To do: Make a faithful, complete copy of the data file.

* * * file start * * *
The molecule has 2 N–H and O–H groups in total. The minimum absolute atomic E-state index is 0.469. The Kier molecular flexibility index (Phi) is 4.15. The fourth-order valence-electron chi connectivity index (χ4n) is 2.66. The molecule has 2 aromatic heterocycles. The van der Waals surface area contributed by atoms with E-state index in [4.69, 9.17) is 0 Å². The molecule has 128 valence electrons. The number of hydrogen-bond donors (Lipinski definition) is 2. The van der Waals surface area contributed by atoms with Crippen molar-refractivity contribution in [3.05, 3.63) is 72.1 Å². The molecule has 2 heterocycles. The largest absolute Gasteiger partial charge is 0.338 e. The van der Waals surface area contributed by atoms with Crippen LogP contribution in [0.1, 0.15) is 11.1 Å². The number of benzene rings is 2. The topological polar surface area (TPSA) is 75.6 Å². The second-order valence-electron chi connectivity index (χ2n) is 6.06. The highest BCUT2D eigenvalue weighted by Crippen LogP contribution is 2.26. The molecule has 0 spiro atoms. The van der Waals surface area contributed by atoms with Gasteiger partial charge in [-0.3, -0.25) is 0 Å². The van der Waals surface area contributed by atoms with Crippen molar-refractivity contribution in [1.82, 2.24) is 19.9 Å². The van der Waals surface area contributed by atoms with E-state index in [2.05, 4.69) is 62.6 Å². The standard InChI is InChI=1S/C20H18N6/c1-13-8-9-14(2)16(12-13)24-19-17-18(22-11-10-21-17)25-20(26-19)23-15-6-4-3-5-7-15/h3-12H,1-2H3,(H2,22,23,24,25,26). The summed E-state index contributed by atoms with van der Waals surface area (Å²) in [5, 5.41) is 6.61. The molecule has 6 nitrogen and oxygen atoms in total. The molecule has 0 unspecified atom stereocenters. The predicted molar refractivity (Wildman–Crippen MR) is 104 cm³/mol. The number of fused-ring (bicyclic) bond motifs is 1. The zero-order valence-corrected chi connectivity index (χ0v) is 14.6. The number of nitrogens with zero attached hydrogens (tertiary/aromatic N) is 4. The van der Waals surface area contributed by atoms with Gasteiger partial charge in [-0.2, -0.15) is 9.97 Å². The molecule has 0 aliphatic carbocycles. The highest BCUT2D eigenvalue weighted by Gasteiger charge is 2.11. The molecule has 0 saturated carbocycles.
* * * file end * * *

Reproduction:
The molecule has 2 N–H and O–H groups in total. The minimum absolute atomic E-state index is 0.469. The Kier molecular flexibility index (Phi) is 4.15. The fourth-order valence-electron chi connectivity index (χ4n) is 2.66. The molecule has 2 aromatic heterocycles. The van der Waals surface area contributed by atoms with E-state index in [4.69, 9.17) is 0 Å². The molecule has 128 valence electrons. The number of hydrogen-bond donors (Lipinski definition) is 2. The van der Waals surface area contributed by atoms with Crippen molar-refractivity contribution in [3.05, 3.63) is 72.1 Å². The molecule has 2 heterocycles. The largest absolute Gasteiger partial charge is 0.338 e. The van der Waals surface area contributed by atoms with Crippen LogP contribution in [0.1, 0.15) is 11.1 Å². The number of benzene rings is 2. The topological polar surface area (TPSA) is 75.6 Å². The second-order valence-electron chi connectivity index (χ2n) is 6.06. The highest BCUT2D eigenvalue weighted by Crippen LogP contribution is 2.26. The molecule has 0 spiro atoms. The van der Waals surface area contributed by atoms with Gasteiger partial charge in [-0.3, -0.25) is 0 Å². The van der Waals surface area contributed by atoms with Crippen molar-refractivity contribution in [1.82, 2.24) is 19.9 Å². The van der Waals surface area contributed by atoms with E-state index in [2.05, 4.69) is 62.6 Å². The standard InChI is InChI=1S/C20H18N6/c1-13-8-9-14(2)16(12-13)24-19-17-18(22-11-10-21-17)25-20(26-19)23-15-6-4-3-5-7-15/h3-12H,1-2H3,(H2,22,23,24,25,26). The summed E-state index contributed by atoms with van der Waals surface area (Å²) in [5, 5.41) is 6.61. The molecule has 6 nitrogen and oxygen atoms in total. The molecule has 0 unspecified atom stereocenters. The predicted molar refractivity (Wildman–Crippen MR) is 104 cm³/mol. The number of fused-ring (bicyclic) bond motifs is 1. The zero-order valence-corrected chi connectivity index (χ0v) is 14.6. The number of nitrogens with zero attached hydrogens (tertiary/aromatic N) is 4. The van der Waals surface area contributed by atoms with Gasteiger partial charge in [-0.2, -0.15) is 9.97 Å². The molecule has 0 aliphatic carbocycles. The highest BCUT2D eigenvalue weighted by Gasteiger charge is 2.11. The molecule has 0 saturated carbocycles.